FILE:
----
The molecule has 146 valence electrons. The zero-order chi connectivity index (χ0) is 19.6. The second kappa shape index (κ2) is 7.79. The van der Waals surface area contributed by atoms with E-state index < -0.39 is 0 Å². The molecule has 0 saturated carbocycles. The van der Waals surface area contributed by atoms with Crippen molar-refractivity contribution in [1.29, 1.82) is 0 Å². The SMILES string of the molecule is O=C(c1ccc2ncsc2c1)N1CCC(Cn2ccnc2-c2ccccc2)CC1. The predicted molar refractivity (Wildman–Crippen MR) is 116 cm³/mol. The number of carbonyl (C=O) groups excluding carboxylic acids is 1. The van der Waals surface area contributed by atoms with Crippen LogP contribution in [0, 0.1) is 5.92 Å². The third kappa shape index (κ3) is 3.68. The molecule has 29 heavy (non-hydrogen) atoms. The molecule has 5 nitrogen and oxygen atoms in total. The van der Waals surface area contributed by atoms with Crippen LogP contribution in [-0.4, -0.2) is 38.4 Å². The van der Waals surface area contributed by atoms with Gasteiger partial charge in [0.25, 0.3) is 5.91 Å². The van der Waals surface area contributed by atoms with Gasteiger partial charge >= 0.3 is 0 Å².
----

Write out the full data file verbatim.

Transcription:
The molecule has 146 valence electrons. The zero-order chi connectivity index (χ0) is 19.6. The second kappa shape index (κ2) is 7.79. The van der Waals surface area contributed by atoms with E-state index < -0.39 is 0 Å². The molecule has 0 saturated carbocycles. The van der Waals surface area contributed by atoms with Crippen molar-refractivity contribution in [1.29, 1.82) is 0 Å². The SMILES string of the molecule is O=C(c1ccc2ncsc2c1)N1CCC(Cn2ccnc2-c2ccccc2)CC1. The predicted molar refractivity (Wildman–Crippen MR) is 116 cm³/mol. The number of carbonyl (C=O) groups excluding carboxylic acids is 1. The van der Waals surface area contributed by atoms with Crippen LogP contribution in [0, 0.1) is 5.92 Å². The third kappa shape index (κ3) is 3.68. The molecule has 29 heavy (non-hydrogen) atoms. The molecule has 5 nitrogen and oxygen atoms in total. The van der Waals surface area contributed by atoms with Crippen LogP contribution in [-0.4, -0.2) is 38.4 Å². The van der Waals surface area contributed by atoms with Gasteiger partial charge in [0.25, 0.3) is 5.91 Å². The van der Waals surface area contributed by atoms with Gasteiger partial charge >= 0.3 is 0 Å².